the Week of Christ the King / Proper 29 / Ordinary 34
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Calvin's Commentary on the Bible Calvin's Commentary
by John Calvin
ARGUMENT OF THE BOOK OF JOSHUA.
As to the Author of this Book, it is better to suspend our judgment than to make random assertions. Those who think that it was Joshua, because his name stands on the title page, rest on weak and insufficient grounds. The name of Samuel is inscribed on a part of the Sacred History containing a narrative of events which happened after his death; and there cannot be a doubt that the book which immediately follows the present is called Judges, not because it was written by them, but because it recounts their exploits. Joshua died before the taking of Hebron and Debir, and yet an account of it is given in the 15th chapter of the present Book. The probability is, that a summary of events was framed by the high priest Eleazar, and furnished the materials out of which the Book of Joshua was composed. It was a proper part of the high priest’s duty not only to give oral instruction to the people of his own time, but to furnish posterity with a record of the goodness of God in preserving the Church, and thus provide for the advancement of true religion. And before the Levites became degenerate, their order included a class of scribes or notaries who embodied in a perpetual register everything in the history of the Church which was worthy of being recorded. Let us not hesitate. therefore, to pass over a matter which we are unable to determine, or the knowledge of which is not very necessary, while we are in no doubt as to the essential point — that the doctrine herein contained was dictated by the Holy Spirit for our use, and confers benefits of no ordinary kind on those who attentively peruse it. (1)
Although the people had already gained signal victories, and become the occupants of a commodious and tolerably fertile tract of country, the Divine promise as to the land of Canaan still remained suspended. Nay, the leading article in the Covenant was unaccomplished, as if God, after cooping up his people in a corner, had left his work in a shapeless and mutilated form. This Book, then, shows how, when the intolerable impiety of the people had interrupted the course of deliverance, God, while inflicting punishment, so tempered the severity of justice as ultimately to perform what he had promised concerning the inheritance of Canaan.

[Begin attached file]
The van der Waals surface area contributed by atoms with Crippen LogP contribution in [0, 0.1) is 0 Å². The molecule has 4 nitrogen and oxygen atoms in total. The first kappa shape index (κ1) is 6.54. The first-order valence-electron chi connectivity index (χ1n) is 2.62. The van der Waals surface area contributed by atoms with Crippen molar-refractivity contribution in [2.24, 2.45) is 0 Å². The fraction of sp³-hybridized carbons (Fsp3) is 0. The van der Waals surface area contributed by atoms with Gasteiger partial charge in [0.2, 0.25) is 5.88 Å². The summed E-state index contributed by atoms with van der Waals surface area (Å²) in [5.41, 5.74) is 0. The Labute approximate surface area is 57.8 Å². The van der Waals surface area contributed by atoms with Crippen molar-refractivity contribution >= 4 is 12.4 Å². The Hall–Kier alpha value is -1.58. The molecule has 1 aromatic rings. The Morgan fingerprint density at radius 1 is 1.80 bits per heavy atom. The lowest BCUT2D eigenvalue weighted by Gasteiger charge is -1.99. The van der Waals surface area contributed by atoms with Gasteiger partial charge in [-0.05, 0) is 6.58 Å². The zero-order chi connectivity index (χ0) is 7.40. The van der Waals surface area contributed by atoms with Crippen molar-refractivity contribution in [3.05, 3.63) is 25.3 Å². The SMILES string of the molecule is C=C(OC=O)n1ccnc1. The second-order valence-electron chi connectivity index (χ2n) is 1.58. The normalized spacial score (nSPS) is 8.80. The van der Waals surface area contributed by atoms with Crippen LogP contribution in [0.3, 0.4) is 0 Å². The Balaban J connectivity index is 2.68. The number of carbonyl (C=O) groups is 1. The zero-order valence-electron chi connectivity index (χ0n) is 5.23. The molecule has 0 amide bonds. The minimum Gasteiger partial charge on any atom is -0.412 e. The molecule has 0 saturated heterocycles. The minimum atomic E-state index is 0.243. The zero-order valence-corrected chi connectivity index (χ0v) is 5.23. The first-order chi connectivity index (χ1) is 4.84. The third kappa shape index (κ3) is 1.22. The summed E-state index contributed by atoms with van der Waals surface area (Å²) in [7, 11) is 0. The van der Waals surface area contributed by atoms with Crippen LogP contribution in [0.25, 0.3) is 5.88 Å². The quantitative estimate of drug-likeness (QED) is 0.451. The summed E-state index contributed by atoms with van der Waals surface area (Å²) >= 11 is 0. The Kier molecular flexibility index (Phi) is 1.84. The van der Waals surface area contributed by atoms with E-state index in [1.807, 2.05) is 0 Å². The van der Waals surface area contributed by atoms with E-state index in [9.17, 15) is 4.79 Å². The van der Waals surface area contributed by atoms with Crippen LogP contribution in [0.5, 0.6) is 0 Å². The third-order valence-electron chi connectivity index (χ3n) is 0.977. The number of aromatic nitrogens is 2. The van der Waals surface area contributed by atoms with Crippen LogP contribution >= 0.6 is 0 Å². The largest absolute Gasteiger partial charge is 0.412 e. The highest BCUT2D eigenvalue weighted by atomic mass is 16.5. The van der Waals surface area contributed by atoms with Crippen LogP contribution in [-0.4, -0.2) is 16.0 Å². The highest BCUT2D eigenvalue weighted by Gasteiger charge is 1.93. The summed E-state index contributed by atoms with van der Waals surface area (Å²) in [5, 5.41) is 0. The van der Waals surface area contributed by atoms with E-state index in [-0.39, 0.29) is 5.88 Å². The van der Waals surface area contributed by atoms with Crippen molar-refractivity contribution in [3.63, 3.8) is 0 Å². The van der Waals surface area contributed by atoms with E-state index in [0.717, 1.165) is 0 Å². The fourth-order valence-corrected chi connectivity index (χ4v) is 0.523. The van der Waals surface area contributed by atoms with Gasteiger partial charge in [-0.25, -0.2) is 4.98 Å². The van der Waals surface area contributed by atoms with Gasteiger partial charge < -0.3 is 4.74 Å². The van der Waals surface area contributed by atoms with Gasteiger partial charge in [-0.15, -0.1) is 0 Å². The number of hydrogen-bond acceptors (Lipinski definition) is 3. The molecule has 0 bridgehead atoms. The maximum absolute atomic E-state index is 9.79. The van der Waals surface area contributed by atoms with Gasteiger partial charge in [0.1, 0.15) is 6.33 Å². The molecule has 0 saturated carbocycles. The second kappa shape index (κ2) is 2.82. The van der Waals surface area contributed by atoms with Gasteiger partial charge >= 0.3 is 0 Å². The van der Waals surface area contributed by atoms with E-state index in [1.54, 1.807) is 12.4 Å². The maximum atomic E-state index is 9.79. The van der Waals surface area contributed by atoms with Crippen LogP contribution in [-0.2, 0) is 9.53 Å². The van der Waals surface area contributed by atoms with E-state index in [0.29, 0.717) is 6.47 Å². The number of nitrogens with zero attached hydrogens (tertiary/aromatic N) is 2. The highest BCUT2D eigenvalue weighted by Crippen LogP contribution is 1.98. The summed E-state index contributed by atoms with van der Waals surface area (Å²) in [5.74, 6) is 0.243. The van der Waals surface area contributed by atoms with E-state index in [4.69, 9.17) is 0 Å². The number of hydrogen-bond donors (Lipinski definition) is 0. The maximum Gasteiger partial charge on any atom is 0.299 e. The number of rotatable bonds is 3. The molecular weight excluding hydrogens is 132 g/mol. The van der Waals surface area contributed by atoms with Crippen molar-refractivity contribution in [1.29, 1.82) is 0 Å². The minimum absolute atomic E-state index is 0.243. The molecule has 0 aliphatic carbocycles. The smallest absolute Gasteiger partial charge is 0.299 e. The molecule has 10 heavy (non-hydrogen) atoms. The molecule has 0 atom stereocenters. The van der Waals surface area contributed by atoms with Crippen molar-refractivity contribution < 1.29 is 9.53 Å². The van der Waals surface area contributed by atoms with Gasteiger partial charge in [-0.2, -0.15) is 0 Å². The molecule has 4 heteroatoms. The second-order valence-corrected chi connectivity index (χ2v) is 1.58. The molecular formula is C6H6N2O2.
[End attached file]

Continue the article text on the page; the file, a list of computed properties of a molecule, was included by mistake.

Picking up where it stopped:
This suggests the very useful reflection, that while men are cut off by death, and fail in the middle of their career, the faithfulness of God never fails. On the death of Moses a sad change seemed impending; the people were left like a body with its head lopped off. While thus in danger of dispersion, not only did the truth of God prove itself to be immortal, but it was shown in the person of Joshua as in a bright mirror, that when God takes away those whom he has adorned with special gifts, he has others in readiness to supply their place, and that though he is pleased for a time to give excellent gifts to some, his mighty power is not tied down to them, but he is able, as often as seems to him good, to find fit successors, nay, to raise up from the very stones persons qualified to perform illustrious deeds.
First, we see how, when the wandering of forty years in the wilderness had almost effaced the remembrance of the passage of the Red Sea, the course of deliverance was proved to have been uninterrupted by the repetition of the same miracle in the passage of the Jordan. The renewal of circumcision was equivalent to a re-establishment of the Covenant which had been buried in oblivion by the carelessness of the people, or abandoned by them from despair. Next, we see how they were conducted by the hand of God into possession of the promised land. The taking of the first city was an earnest of the perpetual aid which they might hope for from heaven, since the walls of Jericho fell of their own accord, shaken merely by the sound of trumpets. The nations, however, were not completely routed by a single battle, nor in one short campaign, but were gradually worn out and destroyed by many laborious contests.
Here, it is to be observed, that arduous difficulties were thrown in the way of the people when the kings entered into a league, and came forth to meet them with united forces, because it became necessary not only to war with single nations, but with an immense body which threatened to overwhelm them by one great onset. Ultimately, however, all these violent attempts had no other effect than to make the power of God more manifest, and give brighter displays of mercy and faithfulness in the defense of his chosen people. In fact, their uninterrupted course of success, and their many unparalleled victories, showed the hand of God as it were visibly stretched forth from heaven.
More especially, a signal proof that they were warring under divine auspices was given when the sun was checked in his course at the mere prayer of Joshua, as if the elements had been armed for his assistance, and were waiting ready to obey him. Again, while the delays which occurred in the progress of the war were useful trials of the constancy of the people, we must not lose sight of another admirable use of which Moses, to prevent them from fainting in their minds, had at an earlier period forewarned them, viz., that God was unwilling to destroy the nations at once, lest the country, from being converted into a kind of desert, might be overrun by wild beasts.